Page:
Collaboration Among Web-based Companies May Lead to Less Spam
Despite the culture of competition that we live in, the NY Times reports that several major Internet companies have actually been collaborating behind the scenes to attack a web-based problem that affect everyone. The publication says PayPal (NASDAQ:EBAY), Google (NASDAQ:GOOG), Facebook, Yahoo (NASDAQ:YHOO), AOL (NYSE:AOL), Microsoft (NASDAQ:MSFT), and nine others have formed a coalition against e-mail phishing. According to the Online Trust Alliance, more than one hunderd thousand accounts are illegally accessed each day.
If you’re not familiar, phishing is a type of scam in which an e-mail is sent to you with the intention of obtaining information that might be used to scam you out of money, crash websites, disrupt servers, or numerous other forms of shady business. This major industry attack on spam has been underway for about 18 months, but today the companies announced a new standard for e-mail authentication and spam reporting called Domain-based Message Authentication, Reporting and Conformance, otherwise known as DMARC. The goal of DMARC is not only to prevent people from falling victim to phishing scams, but also to learn more about phishing, such as who is behind it and why they target certain people.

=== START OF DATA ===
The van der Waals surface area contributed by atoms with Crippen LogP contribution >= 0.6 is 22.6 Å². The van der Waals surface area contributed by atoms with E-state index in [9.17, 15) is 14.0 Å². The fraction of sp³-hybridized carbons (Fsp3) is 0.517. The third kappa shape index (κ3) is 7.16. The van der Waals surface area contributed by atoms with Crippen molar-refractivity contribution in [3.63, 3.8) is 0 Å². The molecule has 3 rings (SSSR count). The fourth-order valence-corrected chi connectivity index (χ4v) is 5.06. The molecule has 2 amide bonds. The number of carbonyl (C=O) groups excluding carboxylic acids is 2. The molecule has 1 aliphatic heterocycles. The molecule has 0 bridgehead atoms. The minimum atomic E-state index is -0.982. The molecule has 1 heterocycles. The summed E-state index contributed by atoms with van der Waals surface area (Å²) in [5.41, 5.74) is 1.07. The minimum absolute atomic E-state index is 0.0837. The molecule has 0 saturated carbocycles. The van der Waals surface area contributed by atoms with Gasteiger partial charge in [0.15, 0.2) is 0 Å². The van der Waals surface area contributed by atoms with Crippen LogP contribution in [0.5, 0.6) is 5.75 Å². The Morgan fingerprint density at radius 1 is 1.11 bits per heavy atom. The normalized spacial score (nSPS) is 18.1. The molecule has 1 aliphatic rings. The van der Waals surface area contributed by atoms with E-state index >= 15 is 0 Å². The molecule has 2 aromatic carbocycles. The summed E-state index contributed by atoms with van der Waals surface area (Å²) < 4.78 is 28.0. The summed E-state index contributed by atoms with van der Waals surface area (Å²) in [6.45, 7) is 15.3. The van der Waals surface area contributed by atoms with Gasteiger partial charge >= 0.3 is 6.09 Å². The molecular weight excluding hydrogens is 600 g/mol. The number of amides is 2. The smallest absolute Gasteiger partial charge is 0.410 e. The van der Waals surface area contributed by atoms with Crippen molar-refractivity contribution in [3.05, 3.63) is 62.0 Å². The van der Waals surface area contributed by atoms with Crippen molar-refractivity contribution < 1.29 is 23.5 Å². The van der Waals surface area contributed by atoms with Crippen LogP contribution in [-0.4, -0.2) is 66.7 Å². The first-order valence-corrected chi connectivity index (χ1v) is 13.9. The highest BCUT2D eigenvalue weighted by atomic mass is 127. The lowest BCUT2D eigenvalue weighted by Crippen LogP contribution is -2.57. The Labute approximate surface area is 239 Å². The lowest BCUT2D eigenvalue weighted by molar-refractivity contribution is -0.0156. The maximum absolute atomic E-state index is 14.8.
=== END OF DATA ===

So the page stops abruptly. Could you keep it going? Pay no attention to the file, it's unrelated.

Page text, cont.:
The creators and therefore first participants of the program include PayPal, Google, Microsoft, Facebook, Yahoo, AOL, LinkedIn (NYSE:LNKD), American Greetings (NYSE:AM), Bank of America (NYSE:BAC), Fidelity Investments and e-mail security firms ReturnPath, Agari, eCert, Cloudmark and the Trusted Domain Project. Other companies can adopt the new standard by going to DMARC.org. The NY Times quoted Brett McDowell, a senior security manager at PayPal and a chair of DMARC.org who said, “This is a full-court press by the world’s leading companies in consumer security to take on what has been a longstanding vulnerability for the benefit of the entire ecosystem.”
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